We said a few weeks ago how angels permeate the whole narration of the nativity of Christ. There are angels everywhere in these passages; and for that, I spoke that weekend of the nine choirs of angels and other doctrines we know about them. We also know that stars are used often in the sacred scriptures – sometimes to mean the sons of Abraham, or other things, but also as angels (eg., cf. Baruch 3:34, Is 14:13, Dan 3:23, Dan 8:10; 1 Corinthians 15:41; Rev. 12:4, etc.). You may be more familiar with the breathtaking passage of the war in heaven, where St. Michael the Archangel, whom we invoke and venerate in this parish, cast Satan out of heaven; but when he fell, he swept a third of the stars from the sky, meaning that he took some portion of the angels, not the majority with him into hell to burn forever. There is a passage in Daniel somewhat similar (Dan 8:10).

   Therefore, it is not impossible that the Holy Spirit, through St. Matthew, in today’s Gospel, is telling us that an angel appeared to these Magi in the east and brought them directly to Jesus Christ. St. Augustine asserts as much (Serm. 374,1). He asks, How did the Magi know that the appearance of this star had this meaning, that the king of the Jews was born, and that they should bring him gifts? He concludes it was by an angel who revealed as much to them; and it was a good angel, not a fallen angel or demon, because he instructed them to go to Jesus and not away from him, and to honor him rather than do him evil as Herod had planned.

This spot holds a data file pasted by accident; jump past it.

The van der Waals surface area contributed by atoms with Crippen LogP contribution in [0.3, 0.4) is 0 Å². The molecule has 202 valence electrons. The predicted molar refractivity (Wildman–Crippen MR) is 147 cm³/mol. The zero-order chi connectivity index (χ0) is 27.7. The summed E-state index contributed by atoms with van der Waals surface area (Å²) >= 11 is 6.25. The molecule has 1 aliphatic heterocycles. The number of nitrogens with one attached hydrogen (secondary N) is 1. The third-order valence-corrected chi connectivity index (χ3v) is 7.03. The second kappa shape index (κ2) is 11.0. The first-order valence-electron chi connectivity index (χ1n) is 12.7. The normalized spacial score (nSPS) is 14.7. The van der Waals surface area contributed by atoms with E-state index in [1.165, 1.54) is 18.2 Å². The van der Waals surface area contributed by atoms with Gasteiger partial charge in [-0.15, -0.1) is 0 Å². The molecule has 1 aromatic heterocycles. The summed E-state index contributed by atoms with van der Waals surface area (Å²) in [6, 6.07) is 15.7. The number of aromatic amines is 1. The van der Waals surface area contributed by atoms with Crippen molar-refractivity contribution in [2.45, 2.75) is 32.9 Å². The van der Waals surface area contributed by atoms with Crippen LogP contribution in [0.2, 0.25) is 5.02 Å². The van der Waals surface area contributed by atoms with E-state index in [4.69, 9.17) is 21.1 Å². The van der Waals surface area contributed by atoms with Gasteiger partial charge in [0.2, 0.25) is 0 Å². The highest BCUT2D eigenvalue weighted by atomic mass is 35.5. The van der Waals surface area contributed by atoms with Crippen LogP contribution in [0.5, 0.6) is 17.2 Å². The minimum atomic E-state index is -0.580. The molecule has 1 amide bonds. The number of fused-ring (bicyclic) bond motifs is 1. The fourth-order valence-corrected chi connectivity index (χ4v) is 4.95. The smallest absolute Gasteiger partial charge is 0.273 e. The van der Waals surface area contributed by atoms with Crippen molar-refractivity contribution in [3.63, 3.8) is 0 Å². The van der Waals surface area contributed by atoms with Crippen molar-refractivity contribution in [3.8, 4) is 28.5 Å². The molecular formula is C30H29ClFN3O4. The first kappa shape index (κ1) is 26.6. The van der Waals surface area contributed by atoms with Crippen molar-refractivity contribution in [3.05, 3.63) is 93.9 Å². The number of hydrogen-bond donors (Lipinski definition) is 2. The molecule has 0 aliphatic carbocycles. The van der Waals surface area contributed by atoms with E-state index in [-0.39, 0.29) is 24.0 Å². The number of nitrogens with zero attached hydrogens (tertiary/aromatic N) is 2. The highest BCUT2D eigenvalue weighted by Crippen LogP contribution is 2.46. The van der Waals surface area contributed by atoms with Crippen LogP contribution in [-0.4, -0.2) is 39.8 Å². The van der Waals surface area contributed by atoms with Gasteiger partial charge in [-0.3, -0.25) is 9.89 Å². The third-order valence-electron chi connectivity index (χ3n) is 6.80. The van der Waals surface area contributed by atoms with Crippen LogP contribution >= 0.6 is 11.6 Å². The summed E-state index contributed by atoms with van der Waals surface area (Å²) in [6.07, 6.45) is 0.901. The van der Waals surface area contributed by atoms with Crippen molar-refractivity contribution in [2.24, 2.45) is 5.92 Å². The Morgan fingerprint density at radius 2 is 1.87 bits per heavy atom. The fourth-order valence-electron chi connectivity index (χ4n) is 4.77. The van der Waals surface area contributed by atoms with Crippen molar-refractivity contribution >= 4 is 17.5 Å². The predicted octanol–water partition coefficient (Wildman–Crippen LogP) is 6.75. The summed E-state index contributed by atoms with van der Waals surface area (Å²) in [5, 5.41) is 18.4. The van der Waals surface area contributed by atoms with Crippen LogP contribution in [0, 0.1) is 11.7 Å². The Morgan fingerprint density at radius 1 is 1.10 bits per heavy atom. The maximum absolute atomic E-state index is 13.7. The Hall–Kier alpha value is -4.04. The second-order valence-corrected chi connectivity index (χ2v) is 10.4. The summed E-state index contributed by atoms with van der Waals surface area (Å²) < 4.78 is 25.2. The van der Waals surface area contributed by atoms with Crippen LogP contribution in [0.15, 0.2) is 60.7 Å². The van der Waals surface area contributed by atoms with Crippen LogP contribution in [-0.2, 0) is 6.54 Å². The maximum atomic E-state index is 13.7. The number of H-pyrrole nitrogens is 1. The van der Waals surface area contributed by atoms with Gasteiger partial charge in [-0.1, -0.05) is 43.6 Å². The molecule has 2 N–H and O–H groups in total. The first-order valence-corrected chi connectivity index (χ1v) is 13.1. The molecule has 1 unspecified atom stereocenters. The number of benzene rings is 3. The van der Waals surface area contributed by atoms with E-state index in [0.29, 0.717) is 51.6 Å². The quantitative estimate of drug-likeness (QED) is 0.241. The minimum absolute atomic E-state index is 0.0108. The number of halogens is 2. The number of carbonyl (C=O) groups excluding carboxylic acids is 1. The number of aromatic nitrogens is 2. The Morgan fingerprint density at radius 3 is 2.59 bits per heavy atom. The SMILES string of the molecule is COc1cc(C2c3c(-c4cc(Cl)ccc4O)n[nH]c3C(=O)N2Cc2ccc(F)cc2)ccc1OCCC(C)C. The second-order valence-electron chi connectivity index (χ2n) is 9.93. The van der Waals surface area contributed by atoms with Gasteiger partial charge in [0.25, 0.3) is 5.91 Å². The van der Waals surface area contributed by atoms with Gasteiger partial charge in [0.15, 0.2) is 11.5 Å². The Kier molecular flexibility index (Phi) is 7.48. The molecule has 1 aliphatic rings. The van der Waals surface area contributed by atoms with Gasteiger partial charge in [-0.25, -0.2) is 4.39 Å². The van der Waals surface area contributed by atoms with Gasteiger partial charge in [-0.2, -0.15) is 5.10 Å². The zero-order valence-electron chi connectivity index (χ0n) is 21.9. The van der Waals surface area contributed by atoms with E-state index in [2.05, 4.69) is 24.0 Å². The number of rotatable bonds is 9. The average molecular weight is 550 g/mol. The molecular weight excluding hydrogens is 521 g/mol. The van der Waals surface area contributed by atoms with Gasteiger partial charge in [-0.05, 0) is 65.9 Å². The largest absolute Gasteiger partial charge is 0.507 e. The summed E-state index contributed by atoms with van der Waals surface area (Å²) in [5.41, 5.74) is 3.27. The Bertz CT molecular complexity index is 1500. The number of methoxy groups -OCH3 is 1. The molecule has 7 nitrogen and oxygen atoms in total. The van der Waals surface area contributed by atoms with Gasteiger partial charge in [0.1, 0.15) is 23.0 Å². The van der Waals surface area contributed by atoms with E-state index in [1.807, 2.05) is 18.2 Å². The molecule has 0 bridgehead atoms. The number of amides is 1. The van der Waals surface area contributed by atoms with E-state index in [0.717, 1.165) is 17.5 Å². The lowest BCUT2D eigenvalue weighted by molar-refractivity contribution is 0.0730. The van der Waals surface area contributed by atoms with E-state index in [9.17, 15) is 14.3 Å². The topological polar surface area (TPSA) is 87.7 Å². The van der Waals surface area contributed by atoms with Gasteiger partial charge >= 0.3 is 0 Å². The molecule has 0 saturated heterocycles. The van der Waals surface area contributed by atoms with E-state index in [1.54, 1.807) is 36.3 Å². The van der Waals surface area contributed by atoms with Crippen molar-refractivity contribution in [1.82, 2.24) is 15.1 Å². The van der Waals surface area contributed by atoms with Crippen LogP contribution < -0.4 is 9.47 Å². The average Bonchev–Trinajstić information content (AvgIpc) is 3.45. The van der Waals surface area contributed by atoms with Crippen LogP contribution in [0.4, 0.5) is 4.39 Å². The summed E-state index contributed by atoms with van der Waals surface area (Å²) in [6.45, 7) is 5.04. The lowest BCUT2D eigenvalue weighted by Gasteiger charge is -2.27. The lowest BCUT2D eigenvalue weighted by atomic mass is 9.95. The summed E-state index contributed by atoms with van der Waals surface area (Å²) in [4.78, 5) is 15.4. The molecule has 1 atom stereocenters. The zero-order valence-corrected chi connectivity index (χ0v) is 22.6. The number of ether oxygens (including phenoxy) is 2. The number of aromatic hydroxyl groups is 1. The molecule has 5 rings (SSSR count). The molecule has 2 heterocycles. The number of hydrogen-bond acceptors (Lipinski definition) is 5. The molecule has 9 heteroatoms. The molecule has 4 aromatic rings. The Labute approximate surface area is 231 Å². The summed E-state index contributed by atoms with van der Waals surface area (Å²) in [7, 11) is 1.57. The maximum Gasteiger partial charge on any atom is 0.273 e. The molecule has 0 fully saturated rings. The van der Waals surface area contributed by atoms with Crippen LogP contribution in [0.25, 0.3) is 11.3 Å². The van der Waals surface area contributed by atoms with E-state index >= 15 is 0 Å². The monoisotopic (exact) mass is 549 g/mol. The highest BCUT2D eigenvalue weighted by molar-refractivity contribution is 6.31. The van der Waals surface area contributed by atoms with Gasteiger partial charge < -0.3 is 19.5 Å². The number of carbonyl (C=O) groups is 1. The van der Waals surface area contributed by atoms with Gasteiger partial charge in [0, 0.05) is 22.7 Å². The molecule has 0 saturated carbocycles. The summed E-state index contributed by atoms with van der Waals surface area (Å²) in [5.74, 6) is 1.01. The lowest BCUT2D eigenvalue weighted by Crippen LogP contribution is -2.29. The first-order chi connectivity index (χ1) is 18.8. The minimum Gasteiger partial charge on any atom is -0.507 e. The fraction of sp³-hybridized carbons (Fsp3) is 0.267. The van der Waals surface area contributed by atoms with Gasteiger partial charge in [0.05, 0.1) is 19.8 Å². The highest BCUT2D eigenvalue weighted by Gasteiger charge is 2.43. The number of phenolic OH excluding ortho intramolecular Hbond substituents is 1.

So this star was either a miraculous light created by God, who does all his miracles through his angels, resembling a star, and appearing, disappearing, and appearing again, and moving in such a way as to direct these men to the Christ child, or it was an angel who manifested his presence to them and instructed them by word or intellectual communication.

   Therefore, this star served as a “messenger,” and this is what the word “angel” means in its etymological origin; for in ancient Greek, in which today’s text was originally written (I reject the “Matthew in Aramaic first” version as there is no real evidence of it), the word for messenger is “angelos.” And this angel, this star, this messenger did only one thing: it brought the creatures to the creator, the pagans to the true God, the Magi to Jesus Christ who was and is always with Mary and Joseph.

   How can we apply all this to our own lives? I think we can compare our travelling in this world to the journey of the Magi in various ways. They were not alone, nor are we; our live if essentially a religious pilgrimage before anything else, as was theirs; but also in this, that on their way they were guided by an angel.

   We too, each one of us, is guided by an angel. The angels are beautiful, powerful to the point of being terrible and mighty, but they are full of love for God the Holy Trinity and for us whom the help. They always behold the face of God; they never abandon us; they love us as friends; they help us conceive and perceive God’s inspirations in ways too supernatural for us to understand; they protect us against demons and temptations; they watch us when we sleep; they are witnesses to all our deeds, be they good or evil; they assist us in death; they console the souls of purgatory; and they will join us forever in heaven.

   Pray often to your guardian angel. You probably will not hear voices, or will not see a light or star as the Magi. But trust that they are helping you, in ways that you cannot feel or see. And may the Angels lead us to Jesus, where he is with Mary his Virginal Mother and Joseph who cared for them both. Amen.

 

 
 

 

 

 

 

 


 

 

 

Compendium of Social Doctrine of the Church, from the Pontifical Council for Justice and Peace, Librevia Editrice Vaticana

 

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Archives of Homilies on Elijah during Lent 2016

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Archives of Homilies on the New English Translation